I was an early proponent of this approach, and made the first hypothetical drawings of what such a project might look like, with low, offshore breakwaters and frequent access points for water exchange into labyrinthine creeks with upland hummocks. This set of sketches was used for a while to sell the concept; then it became clear that engineers and sediment volume estimators were not satisfied with my low-impact version.
Poplar Island today is a very large facility with massive surrounding riprap walls, and a significant port facility at which large machinery offloads and distributes dredged material over a couple of miles of a high-walled containment. Sections of both upland and marsh habitat are planned and in progress.
Having visited Poplar and nearby Coaches Island, I am not comfortable with the scale to which the project is being built. It seems to be mostly designed to hold huge volumes of sediment.
But given projected dredging needs, not just for Baltimore Harbor and its approaches, but also channels farther up the Bay, the capacity at Poplar Island will soon be reached.
Proposals are being floated at public meetings for making dredged material deposition sites at several eroding Bay islands. First in line among these—though still in the selection stage—is James Island. Serious on-the-water survey work is in progress.
The reason for these continual project expansions, dredge watchdog Dr. John Williams says, is that much of the material for a deposition site is scheduled to come from the Chesapeake and Delaware Canal approach channels. He has argued forcefully and often effectively, to regulatory officials that the actual and likely ship traffic transiting the C&D simply does not merit the high cost of dredging.
If so, one might ask if there’s a real need for James Island as a future repository.
I don’t think there’s anything wrong with stabilizing the eroding faces of some islands to delay their eventual loss to sea level rise. There are projects proposed to help Smith and Tangier Islands, to protect the shore adjacent to threatened communities.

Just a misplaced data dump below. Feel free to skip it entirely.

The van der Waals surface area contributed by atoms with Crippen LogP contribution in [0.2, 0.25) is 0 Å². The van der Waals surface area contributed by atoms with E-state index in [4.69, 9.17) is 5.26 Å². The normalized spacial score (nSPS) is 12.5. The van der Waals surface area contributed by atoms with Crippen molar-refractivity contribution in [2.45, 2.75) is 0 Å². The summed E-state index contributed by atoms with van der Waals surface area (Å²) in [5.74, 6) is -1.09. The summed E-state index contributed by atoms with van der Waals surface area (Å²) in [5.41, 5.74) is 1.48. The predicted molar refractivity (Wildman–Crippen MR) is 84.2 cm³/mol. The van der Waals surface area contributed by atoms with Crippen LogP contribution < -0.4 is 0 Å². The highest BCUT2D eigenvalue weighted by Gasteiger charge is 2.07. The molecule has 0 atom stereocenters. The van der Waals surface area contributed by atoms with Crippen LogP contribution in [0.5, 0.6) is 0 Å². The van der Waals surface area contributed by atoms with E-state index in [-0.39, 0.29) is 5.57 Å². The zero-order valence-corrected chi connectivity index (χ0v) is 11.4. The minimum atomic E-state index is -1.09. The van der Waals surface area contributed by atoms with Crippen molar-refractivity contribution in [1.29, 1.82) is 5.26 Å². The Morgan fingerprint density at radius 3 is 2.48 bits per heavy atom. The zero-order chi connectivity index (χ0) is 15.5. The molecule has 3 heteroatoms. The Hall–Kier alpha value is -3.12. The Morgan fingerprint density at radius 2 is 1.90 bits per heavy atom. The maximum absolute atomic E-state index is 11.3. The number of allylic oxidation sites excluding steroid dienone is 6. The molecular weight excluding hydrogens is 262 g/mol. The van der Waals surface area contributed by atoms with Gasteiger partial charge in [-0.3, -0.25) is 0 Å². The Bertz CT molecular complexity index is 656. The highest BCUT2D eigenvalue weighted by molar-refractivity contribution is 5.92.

If we can use clean dredged material to do social good in these places, that’s not a bad way to give back some taxpayer dollars. But that’s different from what’s developed at the upper Bay fill projects. They have been less considered in their own right, as undisturbed habitats, elements in the region’s overall ecology, and even less as places of beauty and refuges for contemplation.
I guess it’s in this latter place that I find myself, anchored in refuge behind one or another island, listening to the deer or birds at work in their forests. There is no more tranquil place for a sailor in a gale, where you hear the rush and pounding of seas against the island’s windward shore, and the urgent sound of wind through tall island pine woodlands.
Then there is standing, alone or in company, on some eroding point watching the sea reclaim what it possessed once millions of years ago, or looking at sunlight and birds feeding along the long silent curve of a sandy beach.
There are few places, precious few in the Chesapeake Bay, where one can still do this. I would like to still have that opportunity untrammeled in my remaining time here.
Prologue would like to thank Dr. Bob Ulanowicz, of the University of Maryland Chesapeake Biological Laboratory for the use of his aircraft in connection with this article.